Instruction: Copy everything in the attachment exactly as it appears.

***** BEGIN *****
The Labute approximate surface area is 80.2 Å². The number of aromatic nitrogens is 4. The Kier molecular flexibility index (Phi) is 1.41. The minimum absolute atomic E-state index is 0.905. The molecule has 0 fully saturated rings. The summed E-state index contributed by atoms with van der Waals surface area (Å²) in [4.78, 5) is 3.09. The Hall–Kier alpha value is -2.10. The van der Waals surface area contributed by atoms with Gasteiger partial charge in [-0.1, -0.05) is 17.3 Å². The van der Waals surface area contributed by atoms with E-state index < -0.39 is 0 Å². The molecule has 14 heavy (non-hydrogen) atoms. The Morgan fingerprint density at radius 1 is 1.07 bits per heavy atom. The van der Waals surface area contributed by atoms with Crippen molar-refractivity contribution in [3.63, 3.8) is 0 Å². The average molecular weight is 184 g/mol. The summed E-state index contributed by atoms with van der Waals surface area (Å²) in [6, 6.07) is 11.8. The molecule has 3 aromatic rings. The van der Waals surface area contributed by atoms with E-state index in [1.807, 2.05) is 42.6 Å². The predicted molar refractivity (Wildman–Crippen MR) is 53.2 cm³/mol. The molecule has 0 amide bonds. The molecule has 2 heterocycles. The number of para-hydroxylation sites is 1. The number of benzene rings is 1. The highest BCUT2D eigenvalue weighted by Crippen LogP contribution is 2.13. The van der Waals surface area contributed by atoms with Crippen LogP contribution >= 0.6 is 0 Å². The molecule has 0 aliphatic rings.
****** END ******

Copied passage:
The Labute approximate surface area is 80.2 Å². The number of aromatic nitrogens is 4. The Kier molecular flexibility index (Phi) is 1.41. The minimum absolute atomic E-state index is 0.905. The molecule has 0 fully saturated rings. The summed E-state index contributed by atoms with van der Waals surface area (Å²) in [4.78, 5) is 3.09. The Hall–Kier alpha value is -2.10. The van der Waals surface area contributed by atoms with Gasteiger partial charge in [-0.1, -0.05) is 17.3 Å². The van der Waals surface area contributed by atoms with E-state index < -0.39 is 0 Å². The molecule has 14 heavy (non-hydrogen) atoms. The Morgan fingerprint density at radius 1 is 1.07 bits per heavy atom. The van der Waals surface area contributed by atoms with Crippen molar-refractivity contribution in [3.63, 3.8) is 0 Å². The average molecular weight is 184 g/mol. The summed E-state index contributed by atoms with van der Waals surface area (Å²) in [6, 6.07) is 11.8. The molecule has 3 aromatic rings. The van der Waals surface area contributed by atoms with E-state index in [1.807, 2.05) is 42.6 Å². The predicted molar refractivity (Wildman–Crippen MR) is 53.2 cm³/mol. The molecule has 0 amide bonds. The molecule has 2 heterocycles. The number of para-hydroxylation sites is 1. The number of benzene rings is 1. The highest BCUT2D eigenvalue weighted by Crippen LogP contribution is 2.13. The van der Waals surface area contributed by atoms with Crippen LogP contribution >= 0.6 is 0 Å². The molecule has 0 aliphatic rings.